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Thread: "Milking" the umbilical cord

  1. #1
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    Default "Milking" the umbilical cord

    Ok, I didn't even know this was a "thing" that had a name until today. I just knew that I argued with my last OB and finally got him to agree to postpone clamping, but when it came down to it, he waited maybe 2 minutes and then quickly squeezed all the cord blood into my baby and cut it. She was very jaundiced.
    But then today I called a friend to ask her experience with a new OB I saw yesterday and felt concerned about, and she told me this guy did the same thing to her baby without asking, also.

    Anyone else experience this? Its not something midwives/doulas usually recommend for an uneventful normal birth, right?

    Also, this is kind of a warning for mommas out there who want to delay cord clamping. You might want to specify if "milking" is ok with you or not, because apparently some OBs think delaying and milking are the same.

  2. #2

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    With both kids we delayed clamping the cord. For DS it was for a few minutes until it stopped pulsing. For DD it was for quite a looooonnnng period of time. DS they cut the cord while I was in the birth tub and with DD we didn't cut the cord until maybe 30+ minutes later as I was having difficulty delivering the placenta in the position that I was in. After it was cut my mw did "milk" the cord but it was to try and get as much blood out of it as possible before clamping it(or perhaps this was before it was cut - fuzzy memory). She actually "missed" some and DD's umbilical cord STUNK sooooo incredibly bad because of it. I mean you could smell it through her clothes. DH & I used to tell people it's her umbilical cord that stinks so bad before we would hand her over to be held as we didn't want people to think that we were neglecting her.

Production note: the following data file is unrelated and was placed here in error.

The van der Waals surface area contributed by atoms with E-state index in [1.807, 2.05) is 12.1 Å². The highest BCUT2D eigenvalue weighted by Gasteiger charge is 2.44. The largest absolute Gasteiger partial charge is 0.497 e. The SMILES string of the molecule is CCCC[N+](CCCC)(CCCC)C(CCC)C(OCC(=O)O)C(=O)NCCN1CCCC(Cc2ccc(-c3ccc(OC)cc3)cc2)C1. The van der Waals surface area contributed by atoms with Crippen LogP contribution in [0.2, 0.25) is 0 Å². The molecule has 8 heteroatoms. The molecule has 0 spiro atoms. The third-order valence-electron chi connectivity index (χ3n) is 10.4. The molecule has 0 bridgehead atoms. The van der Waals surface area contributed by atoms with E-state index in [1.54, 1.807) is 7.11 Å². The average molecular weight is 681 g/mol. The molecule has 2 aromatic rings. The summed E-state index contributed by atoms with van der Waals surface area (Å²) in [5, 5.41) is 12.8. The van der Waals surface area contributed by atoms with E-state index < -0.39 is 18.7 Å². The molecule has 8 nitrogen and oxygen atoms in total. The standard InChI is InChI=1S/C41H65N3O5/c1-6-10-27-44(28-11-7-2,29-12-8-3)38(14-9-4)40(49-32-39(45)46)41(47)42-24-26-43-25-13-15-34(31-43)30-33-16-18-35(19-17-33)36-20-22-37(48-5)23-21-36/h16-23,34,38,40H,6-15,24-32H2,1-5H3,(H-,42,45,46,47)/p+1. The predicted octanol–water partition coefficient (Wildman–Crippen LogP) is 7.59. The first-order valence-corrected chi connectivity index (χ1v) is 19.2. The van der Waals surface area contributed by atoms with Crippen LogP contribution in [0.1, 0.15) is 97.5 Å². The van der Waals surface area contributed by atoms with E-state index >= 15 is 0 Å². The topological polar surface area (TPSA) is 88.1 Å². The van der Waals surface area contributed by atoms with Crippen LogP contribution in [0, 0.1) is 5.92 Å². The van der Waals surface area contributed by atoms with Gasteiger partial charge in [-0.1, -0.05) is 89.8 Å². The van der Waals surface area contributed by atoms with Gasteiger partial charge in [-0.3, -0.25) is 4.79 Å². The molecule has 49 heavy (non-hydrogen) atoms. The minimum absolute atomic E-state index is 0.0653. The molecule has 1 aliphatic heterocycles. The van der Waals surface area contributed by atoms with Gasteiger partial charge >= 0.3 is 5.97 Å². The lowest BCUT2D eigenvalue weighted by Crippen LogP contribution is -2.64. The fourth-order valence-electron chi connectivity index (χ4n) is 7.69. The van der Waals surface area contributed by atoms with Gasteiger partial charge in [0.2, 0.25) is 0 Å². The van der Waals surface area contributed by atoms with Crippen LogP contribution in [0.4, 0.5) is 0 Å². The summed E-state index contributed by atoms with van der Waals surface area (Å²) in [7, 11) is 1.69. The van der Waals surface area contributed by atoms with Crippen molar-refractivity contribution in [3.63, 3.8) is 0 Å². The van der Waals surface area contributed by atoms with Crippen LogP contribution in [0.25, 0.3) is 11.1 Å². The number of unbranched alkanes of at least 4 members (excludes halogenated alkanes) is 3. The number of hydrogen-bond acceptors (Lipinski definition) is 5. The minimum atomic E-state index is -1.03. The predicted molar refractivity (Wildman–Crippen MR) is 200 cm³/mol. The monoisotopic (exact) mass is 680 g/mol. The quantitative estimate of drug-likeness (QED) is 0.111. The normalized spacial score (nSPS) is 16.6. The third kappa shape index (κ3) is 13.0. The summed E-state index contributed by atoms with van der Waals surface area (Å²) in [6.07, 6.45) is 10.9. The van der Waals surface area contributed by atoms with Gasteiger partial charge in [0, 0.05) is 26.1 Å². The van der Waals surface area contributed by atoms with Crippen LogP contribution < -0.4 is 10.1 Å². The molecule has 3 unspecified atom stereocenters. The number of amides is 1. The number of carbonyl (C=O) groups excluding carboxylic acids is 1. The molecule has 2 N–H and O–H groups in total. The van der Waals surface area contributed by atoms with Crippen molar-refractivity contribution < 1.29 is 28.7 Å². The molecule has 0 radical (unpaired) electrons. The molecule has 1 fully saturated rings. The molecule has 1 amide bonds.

3. #3
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    I've never heard of this. I wanted to do delayed cord clamping, but when DS was born he was so tangled up in it, they had to cut it to get him out and breathing. He was only very slightly jaundiced, didn't need the lights or anything.
    Jennifer


  4. #4
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    I thought that this was a bad thing to do?

    But, I'll have to ask my DH about my kids since I really don't know.
    Jessica (32) and Ryan (32). Madelyn born August 5, 2009; Malachi born December 23, 2010 and Nathaniel born July 19, 2013. Lost a loved baby 02/29/12, 05/14/12 and 07/05/12 all due a serious allergic reaction to fabric softener.
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  5. #5

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    I've read research on milking the cord being a bad thing, but I can't recall it at the moment. I'll have to look it up again. But delayed clamping and milking are not the same thing. It sounds like he was being impatient.
    Mary Jane, doula and mom of Vada, Brynna, Tea, Moira, Kyan, Ambria, Aslan, and Anakin.
    “Be who you are and say what you feel because those who mind don't matter and those who matter don't mind.” ~ Dr. Seuss

  6. #6